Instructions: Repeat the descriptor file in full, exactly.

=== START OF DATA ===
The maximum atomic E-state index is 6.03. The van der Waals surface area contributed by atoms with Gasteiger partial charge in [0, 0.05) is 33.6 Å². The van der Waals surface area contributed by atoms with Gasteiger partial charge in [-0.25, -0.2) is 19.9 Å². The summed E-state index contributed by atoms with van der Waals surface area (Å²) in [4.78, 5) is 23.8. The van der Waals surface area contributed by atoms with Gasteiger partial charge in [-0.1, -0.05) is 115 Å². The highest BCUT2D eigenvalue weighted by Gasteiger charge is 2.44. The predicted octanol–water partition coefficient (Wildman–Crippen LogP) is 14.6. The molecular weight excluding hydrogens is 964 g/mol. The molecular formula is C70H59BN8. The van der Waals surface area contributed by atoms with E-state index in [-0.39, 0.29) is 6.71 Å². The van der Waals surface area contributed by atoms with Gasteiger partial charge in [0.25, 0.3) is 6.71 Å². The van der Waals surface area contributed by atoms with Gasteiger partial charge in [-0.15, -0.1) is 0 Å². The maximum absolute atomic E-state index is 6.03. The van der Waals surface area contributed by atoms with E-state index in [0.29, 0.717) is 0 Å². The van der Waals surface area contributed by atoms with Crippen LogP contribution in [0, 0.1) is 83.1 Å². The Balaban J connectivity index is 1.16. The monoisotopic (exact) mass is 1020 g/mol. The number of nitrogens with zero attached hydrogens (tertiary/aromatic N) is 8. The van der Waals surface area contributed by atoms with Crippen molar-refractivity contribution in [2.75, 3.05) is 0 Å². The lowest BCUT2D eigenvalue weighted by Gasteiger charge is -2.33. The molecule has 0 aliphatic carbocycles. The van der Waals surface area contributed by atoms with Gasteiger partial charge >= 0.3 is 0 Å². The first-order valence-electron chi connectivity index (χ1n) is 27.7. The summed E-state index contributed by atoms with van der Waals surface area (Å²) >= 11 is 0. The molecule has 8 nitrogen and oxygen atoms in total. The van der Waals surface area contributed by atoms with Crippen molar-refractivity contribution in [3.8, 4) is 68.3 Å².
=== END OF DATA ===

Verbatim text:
The maximum atomic E-state index is 6.03. The van der Waals surface area contributed by atoms with Gasteiger partial charge in [0, 0.05) is 33.6 Å². The van der Waals surface area contributed by atoms with Gasteiger partial charge in [-0.25, -0.2) is 19.9 Å². The summed E-state index contributed by atoms with van der Waals surface area (Å²) in [4.78, 5) is 23.8. The van der Waals surface area contributed by atoms with Gasteiger partial charge in [-0.1, -0.05) is 115 Å². The highest BCUT2D eigenvalue weighted by Gasteiger charge is 2.44. The predicted octanol–water partition coefficient (Wildman–Crippen LogP) is 14.6. The molecular weight excluding hydrogens is 964 g/mol. The molecular formula is C70H59BN8. The van der Waals surface area contributed by atoms with E-state index in [-0.39, 0.29) is 6.71 Å². The van der Waals surface area contributed by atoms with Gasteiger partial charge in [0.25, 0.3) is 6.71 Å². The van der Waals surface area contributed by atoms with Gasteiger partial charge in [-0.15, -0.1) is 0 Å². The maximum absolute atomic E-state index is 6.03. The van der Waals surface area contributed by atoms with E-state index in [0.29, 0.717) is 0 Å². The van der Waals surface area contributed by atoms with Crippen LogP contribution in [0, 0.1) is 83.1 Å². The Balaban J connectivity index is 1.16. The monoisotopic (exact) mass is 1020 g/mol. The number of nitrogens with zero attached hydrogens (tertiary/aromatic N) is 8. The van der Waals surface area contributed by atoms with Crippen molar-refractivity contribution in [2.75, 3.05) is 0 Å². The lowest BCUT2D eigenvalue weighted by Gasteiger charge is -2.33. The molecule has 0 aliphatic carbocycles. The van der Waals surface area contributed by atoms with Gasteiger partial charge >= 0.3 is 0 Å². The first-order valence-electron chi connectivity index (χ1n) is 27.7. The summed E-state index contributed by atoms with van der Waals surface area (Å²) >= 11 is 0. The molecule has 8 nitrogen and oxygen atoms in total. The van der Waals surface area contributed by atoms with Crippen molar-refractivity contribution in [3.8, 4) is 68.3 Å².